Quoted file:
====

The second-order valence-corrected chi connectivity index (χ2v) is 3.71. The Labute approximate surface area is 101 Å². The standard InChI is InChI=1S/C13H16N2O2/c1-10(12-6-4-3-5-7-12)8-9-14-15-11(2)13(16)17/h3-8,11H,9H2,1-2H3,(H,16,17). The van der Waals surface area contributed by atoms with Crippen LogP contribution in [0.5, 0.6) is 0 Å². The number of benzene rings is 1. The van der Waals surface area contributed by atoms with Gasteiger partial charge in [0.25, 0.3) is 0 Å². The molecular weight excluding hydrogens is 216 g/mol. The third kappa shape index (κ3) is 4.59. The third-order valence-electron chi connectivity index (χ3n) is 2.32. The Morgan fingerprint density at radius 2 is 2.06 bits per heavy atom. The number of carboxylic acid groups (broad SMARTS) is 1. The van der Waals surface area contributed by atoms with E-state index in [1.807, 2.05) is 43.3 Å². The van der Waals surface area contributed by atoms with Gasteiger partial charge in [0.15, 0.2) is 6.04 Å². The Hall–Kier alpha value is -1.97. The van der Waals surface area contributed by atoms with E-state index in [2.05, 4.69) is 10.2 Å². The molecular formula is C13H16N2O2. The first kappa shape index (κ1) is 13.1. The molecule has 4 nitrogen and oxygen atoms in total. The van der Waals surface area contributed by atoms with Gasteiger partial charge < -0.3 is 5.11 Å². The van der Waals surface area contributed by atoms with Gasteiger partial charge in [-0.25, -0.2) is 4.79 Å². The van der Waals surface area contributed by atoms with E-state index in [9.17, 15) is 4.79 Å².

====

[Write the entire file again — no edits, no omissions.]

The second-order valence-corrected chi connectivity index (χ2v) is 3.71. The Labute approximate surface area is 101 Å². The standard InChI is InChI=1S/C13H16N2O2/c1-10(12-6-4-3-5-7-12)8-9-14-15-11(2)13(16)17/h3-8,11H,9H2,1-2H3,(H,16,17). The van der Waals surface area contributed by atoms with Crippen LogP contribution in [0.5, 0.6) is 0 Å². The number of benzene rings is 1. The van der Waals surface area contributed by atoms with Gasteiger partial charge in [0.25, 0.3) is 0 Å². The molecular weight excluding hydrogens is 216 g/mol. The third kappa shape index (κ3) is 4.59. The third-order valence-electron chi connectivity index (χ3n) is 2.32. The Morgan fingerprint density at radius 2 is 2.06 bits per heavy atom. The number of carboxylic acid groups (broad SMARTS) is 1. The van der Waals surface area contributed by atoms with E-state index in [1.807, 2.05) is 43.3 Å². The van der Waals surface area contributed by atoms with Gasteiger partial charge in [0.15, 0.2) is 6.04 Å². The Hall–Kier alpha value is -1.97. The van der Waals surface area contributed by atoms with E-state index in [2.05, 4.69) is 10.2 Å². The molecular formula is C13H16N2O2. The first kappa shape index (κ1) is 13.1. The molecule has 4 nitrogen and oxygen atoms in total. The van der Waals surface area contributed by atoms with Gasteiger partial charge < -0.3 is 5.11 Å². The van der Waals surface area contributed by atoms with Gasteiger partial charge in [-0.25, -0.2) is 4.79 Å². The van der Waals surface area contributed by atoms with E-state index in [9.17, 15) is 4.79 Å².